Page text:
"A Governor's Story: The Fight for Jobs and America's Economic Future" Book Review
Review of Jennifer Granholm's new book
A Governor’s Story: The Fight for Jobs and America’s Economic Future, by Jennifer Granholm and Dan Mulhern (Public Affairs Books. $27.99).
Years ago, campaigning in Michigan against Walter Mondale, President Ronald Reagan quipped, “If his administration were a novel, you’d have to read from the back to the front to get a happy ending.” Thanks to the recession and the near-collapse of the domestic auto industry, that was also true of Gov. Jennifer Granholm’s two terms.
Great things were expected of the state’s first female executive when she took office in 2003. A charismatic speaker, she was being touted for national office before she was even sworn in for her first term. Eight years later, she left the governorship and the state, deeply unpopular with voters and bitterly mocked for her infamous comment that the economic prosperity of her second term would “blow you away.”
Less than a year after her move to California, Granholm is out with a book about her years as governor. Officially, this is a joint effort by Granholm and her husband, Daniel Granholm Mulhern, although it’s written in her voice. As political memoirs go, it’s odd — partly a polemical rant justifying her administration and policies and partly a portrait of a marriage strained by pressures and professional jealousy.
What it’s not, is an accurate, comprehensive history. There’s no mention of the time she appeared on stage, beaming, with a professional con man to whom her administration had just awarded millions in tax credits. Also missing: any word of her role in the disastrous attempt to rig the 2008 Democratic primary for Hillary Clinton. The characters speak in oddly stilted dialogue that seems a mix of Ayn Rand and psychobabble: “His words finally pierced my hard, self-pitying armor. It was my ego that was sucking me down, my ego that had always been rewarded and fueled by success.”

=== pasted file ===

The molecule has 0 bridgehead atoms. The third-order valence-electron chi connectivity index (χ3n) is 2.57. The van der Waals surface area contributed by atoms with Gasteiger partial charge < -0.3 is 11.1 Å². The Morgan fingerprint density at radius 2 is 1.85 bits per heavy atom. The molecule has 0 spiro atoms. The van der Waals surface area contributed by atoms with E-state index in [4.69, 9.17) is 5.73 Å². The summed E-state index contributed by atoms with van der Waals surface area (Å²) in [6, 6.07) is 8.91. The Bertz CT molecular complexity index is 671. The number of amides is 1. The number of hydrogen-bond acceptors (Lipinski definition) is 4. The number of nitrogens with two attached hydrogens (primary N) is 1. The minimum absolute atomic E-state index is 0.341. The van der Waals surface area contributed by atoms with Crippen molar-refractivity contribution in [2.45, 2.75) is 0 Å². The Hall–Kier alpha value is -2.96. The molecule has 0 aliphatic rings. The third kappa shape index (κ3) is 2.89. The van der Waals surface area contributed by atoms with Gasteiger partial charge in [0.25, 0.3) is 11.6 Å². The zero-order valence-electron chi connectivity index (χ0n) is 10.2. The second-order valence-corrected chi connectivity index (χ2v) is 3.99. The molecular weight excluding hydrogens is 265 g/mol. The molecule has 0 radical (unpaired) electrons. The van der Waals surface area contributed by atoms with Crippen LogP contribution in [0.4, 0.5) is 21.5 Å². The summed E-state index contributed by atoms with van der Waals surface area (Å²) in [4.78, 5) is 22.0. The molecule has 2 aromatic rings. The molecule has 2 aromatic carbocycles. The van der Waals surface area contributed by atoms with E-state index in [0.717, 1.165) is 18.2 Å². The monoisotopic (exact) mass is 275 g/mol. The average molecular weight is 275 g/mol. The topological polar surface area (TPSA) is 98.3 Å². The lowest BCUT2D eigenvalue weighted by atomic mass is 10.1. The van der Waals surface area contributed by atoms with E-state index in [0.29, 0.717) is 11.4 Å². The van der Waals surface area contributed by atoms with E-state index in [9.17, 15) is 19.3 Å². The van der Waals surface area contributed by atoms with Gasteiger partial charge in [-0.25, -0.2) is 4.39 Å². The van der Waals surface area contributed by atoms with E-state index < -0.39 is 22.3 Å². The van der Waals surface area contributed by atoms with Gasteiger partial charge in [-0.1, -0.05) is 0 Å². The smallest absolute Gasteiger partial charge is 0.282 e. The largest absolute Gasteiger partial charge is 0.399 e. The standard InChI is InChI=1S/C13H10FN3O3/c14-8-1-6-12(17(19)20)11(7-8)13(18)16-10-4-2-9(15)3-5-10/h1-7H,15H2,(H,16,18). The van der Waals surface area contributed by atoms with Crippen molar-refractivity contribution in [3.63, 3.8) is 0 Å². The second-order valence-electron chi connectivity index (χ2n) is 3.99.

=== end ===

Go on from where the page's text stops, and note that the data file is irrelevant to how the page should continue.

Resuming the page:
The book is crafted to show Granholm standing alone against a hostile world, fighting to keep jobs and reinvent Michigan’s economy.
That said, there are worthwhile aspects, particularly the final chapters, in which she (or they) discuss lessons learned in competing for jobs in a global economy. Clearly, Granholm battled long and earnestly to cope with economic problems for which she was sometimes unfairly blamed. But those seeking a balanced history of these times will have to await a future book.